- Created: 27 January 2015
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This remote site on a hilltop immediately south of the hamlet of Cottam, after which the airfield was named, was considered to be suitable for use as a satellite airfield for RAF Driffield and opened in that capacity during September 1939.
view from 2003 as you can see the outlines of the runways and hardstandings (Google Maps)
Despite so many unfavourable factors, the airfield was developed as a bomber station under No 4 Group, Bomber Command. With no thought given to its position or access to the site by road, which were very poor. Because of its close proximity to the North Yorkshire Moors the airfield was subject to unusual wind affects which are problems for aircraft in the circuit. However, work proceeded and Cottam with its three concrete runways 5280 ft, 3960 ft and 4050 ft in length, perimeter track and dispersed hard standings was completed and ready to use by September 1940. But owing to the adverse weather conditions, it was rejected and only used on rare occasions.
Cottam was first used as a crude grass dispersal satellite by the Whitley squadrons at Driffield, 77 Squadron and 102 Squadron between September 1939 and August 1940 following the devastating raid on RAF Driffield,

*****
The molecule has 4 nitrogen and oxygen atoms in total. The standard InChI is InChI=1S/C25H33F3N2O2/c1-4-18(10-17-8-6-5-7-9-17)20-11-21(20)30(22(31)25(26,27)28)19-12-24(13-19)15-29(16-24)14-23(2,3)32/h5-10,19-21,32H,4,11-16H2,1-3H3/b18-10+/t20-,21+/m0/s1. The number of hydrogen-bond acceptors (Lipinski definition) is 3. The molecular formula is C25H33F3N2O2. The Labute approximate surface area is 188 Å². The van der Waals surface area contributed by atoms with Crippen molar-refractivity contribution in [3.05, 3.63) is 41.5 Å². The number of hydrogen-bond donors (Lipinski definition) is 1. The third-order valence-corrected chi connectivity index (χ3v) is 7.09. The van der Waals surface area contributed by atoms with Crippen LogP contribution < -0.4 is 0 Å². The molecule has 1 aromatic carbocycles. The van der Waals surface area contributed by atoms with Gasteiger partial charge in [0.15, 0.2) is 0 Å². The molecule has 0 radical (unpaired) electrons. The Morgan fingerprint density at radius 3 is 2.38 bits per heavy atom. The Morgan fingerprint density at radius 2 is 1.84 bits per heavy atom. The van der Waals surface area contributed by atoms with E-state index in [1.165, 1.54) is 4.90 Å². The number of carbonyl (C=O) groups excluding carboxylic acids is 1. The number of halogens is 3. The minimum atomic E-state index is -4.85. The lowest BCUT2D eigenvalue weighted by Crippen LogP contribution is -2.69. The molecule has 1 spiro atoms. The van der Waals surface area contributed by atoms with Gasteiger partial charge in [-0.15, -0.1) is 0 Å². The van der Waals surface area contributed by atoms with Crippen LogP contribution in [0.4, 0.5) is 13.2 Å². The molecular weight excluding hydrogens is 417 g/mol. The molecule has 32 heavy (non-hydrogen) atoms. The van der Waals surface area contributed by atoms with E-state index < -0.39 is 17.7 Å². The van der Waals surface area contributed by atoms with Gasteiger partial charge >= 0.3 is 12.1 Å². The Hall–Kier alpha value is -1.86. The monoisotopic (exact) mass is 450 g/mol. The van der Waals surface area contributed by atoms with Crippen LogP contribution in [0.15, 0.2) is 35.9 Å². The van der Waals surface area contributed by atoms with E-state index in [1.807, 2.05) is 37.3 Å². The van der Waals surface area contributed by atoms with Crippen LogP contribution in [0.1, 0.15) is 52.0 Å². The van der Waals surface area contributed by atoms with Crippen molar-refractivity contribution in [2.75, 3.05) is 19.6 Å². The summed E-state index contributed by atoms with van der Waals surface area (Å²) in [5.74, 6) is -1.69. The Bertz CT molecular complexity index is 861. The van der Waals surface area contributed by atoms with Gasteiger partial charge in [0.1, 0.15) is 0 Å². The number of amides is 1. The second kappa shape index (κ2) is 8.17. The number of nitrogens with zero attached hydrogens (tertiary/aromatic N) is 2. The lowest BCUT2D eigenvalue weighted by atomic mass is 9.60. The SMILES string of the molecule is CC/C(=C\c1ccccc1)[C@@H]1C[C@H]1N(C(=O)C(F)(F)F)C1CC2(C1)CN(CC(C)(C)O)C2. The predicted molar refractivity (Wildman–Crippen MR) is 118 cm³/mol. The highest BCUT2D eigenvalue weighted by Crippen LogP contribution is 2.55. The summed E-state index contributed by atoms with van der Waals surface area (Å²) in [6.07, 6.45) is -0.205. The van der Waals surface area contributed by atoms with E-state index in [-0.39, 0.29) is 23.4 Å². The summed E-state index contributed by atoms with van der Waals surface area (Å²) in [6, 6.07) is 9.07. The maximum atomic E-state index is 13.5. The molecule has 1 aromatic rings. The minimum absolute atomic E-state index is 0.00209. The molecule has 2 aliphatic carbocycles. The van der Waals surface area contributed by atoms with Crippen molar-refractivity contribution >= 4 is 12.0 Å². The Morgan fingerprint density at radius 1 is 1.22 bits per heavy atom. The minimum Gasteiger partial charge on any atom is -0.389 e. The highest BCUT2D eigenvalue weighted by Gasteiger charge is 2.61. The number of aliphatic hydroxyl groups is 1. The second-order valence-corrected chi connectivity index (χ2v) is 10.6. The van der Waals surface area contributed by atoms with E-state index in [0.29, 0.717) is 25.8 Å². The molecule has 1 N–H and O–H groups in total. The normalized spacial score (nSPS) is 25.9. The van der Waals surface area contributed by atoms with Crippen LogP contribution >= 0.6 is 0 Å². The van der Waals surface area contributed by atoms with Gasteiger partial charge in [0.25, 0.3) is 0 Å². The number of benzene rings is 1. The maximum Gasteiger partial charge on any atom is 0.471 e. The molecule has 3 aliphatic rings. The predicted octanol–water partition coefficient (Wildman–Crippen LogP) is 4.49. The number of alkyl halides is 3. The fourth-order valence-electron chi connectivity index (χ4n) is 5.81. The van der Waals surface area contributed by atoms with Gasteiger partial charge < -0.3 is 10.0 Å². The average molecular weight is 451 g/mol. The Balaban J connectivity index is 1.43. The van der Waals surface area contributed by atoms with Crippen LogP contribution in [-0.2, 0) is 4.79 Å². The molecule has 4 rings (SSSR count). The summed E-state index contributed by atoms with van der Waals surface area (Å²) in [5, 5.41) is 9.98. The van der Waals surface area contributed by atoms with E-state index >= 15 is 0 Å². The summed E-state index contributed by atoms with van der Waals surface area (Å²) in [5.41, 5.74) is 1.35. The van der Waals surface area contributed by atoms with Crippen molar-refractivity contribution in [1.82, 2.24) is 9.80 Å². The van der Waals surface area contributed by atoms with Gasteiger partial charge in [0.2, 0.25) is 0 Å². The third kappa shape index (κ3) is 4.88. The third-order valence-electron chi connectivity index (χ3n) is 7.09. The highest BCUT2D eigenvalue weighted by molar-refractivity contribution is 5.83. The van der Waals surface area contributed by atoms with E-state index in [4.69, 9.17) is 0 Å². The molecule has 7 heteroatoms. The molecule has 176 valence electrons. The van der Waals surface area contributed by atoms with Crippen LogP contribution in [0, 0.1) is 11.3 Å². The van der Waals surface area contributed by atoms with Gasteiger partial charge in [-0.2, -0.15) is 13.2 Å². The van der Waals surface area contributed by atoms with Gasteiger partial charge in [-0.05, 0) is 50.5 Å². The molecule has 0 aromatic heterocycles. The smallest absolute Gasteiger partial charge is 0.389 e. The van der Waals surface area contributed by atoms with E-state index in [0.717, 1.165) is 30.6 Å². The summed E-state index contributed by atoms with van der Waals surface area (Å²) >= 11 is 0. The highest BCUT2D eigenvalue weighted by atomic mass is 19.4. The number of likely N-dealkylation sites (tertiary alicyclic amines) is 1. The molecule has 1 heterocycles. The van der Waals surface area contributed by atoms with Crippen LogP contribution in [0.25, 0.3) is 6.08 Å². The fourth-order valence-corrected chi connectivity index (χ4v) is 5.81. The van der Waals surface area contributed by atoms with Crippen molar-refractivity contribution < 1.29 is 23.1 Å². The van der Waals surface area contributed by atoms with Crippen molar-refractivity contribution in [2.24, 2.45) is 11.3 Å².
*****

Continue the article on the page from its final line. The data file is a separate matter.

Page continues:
On 20th August 1940 Whitley bomber N1355 (Pilot - Sgt James Walter Ward RAFVR (741435), of Hull) undershot on landing at Cottam airfield and hit a fence, the undercarriage then collapsed at 19.00hrs. It was initially considered for repair but was struck off charge on 22nd September 1940 with the repair not carried out. Cottam airfield was not completed until later in the year but it appears to have been used by 77 Squadron while repairs were being carried out to Driffield. 77 Squadron only stayed here briefly until they moved to Linton on Ouse later in the same month.
There is no record of any other flying units being based a Cottam.
During March 1944 a USAAF B-24 Liberator made of forced landing at Cottam after returning from ops and after a period of near disuse the station was later used as a bomb dump by No 91 MU (maintenance unit) who put the concrete runways and hardstandings to good use by storing on them vast quantities of bombs which were delivered by road from the rail head at Driffield. This was the only major use made of the airfield and as soon as 91 MU moved out it was abandoned the airfield operated until June 1954. During the late 1970 the control tower was demolished and during the early 1980s the airfield was in the process of being cleared the watch office and runways were being removed. Today there are very little remains.
RAF Cottam is still in use by the RAF, in the simulators at the RAF ATC School.
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Photographs marked '© IWM' are used with the permission of the Imperial War Museum and may not be copied without the permission of the IWM.
Researched and compiled by Martyn Owst
All Pictures are copyright to ©Mathew Francis
Actions stations-Bruce Halpenny